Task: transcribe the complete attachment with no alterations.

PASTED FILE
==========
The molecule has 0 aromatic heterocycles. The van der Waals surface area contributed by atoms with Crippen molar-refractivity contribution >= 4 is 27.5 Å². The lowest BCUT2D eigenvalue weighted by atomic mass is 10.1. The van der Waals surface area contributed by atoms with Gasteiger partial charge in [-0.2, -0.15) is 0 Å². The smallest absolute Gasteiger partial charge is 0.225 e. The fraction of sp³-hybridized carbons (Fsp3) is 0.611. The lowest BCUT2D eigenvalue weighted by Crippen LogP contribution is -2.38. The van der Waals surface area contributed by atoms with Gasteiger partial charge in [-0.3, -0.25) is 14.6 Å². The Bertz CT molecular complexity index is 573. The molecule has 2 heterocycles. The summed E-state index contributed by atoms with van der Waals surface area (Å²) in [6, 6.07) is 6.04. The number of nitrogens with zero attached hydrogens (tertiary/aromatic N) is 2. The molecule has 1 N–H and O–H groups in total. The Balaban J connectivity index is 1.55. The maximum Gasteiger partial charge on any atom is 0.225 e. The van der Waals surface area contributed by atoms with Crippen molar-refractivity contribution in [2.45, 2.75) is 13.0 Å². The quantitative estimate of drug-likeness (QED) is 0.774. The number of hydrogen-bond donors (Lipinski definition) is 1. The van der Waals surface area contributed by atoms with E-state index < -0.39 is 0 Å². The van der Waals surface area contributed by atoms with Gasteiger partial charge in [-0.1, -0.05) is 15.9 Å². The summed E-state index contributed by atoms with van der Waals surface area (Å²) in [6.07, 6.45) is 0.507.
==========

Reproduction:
The molecule has 0 aromatic heterocycles. The van der Waals surface area contributed by atoms with Crippen molar-refractivity contribution >= 4 is 27.5 Å². The lowest BCUT2D eigenvalue weighted by atomic mass is 10.1. The van der Waals surface area contributed by atoms with Gasteiger partial charge in [-0.2, -0.15) is 0 Å². The smallest absolute Gasteiger partial charge is 0.225 e. The fraction of sp³-hybridized carbons (Fsp3) is 0.611. The lowest BCUT2D eigenvalue weighted by Crippen LogP contribution is -2.38. The van der Waals surface area contributed by atoms with Gasteiger partial charge in [-0.3, -0.25) is 14.6 Å². The Bertz CT molecular complexity index is 573. The molecule has 2 heterocycles. The summed E-state index contributed by atoms with van der Waals surface area (Å²) in [6, 6.07) is 6.04. The number of nitrogens with zero attached hydrogens (tertiary/aromatic N) is 2. The molecule has 1 N–H and O–H groups in total. The Balaban J connectivity index is 1.55. The maximum Gasteiger partial charge on any atom is 0.225 e. The van der Waals surface area contributed by atoms with Crippen molar-refractivity contribution in [2.45, 2.75) is 13.0 Å². The quantitative estimate of drug-likeness (QED) is 0.774. The number of hydrogen-bond donors (Lipinski definition) is 1. The van der Waals surface area contributed by atoms with E-state index < -0.39 is 0 Å². The van der Waals surface area contributed by atoms with Gasteiger partial charge in [-0.1, -0.05) is 15.9 Å². The summed E-state index contributed by atoms with van der Waals surface area (Å²) in [6.07, 6.45) is 0.507.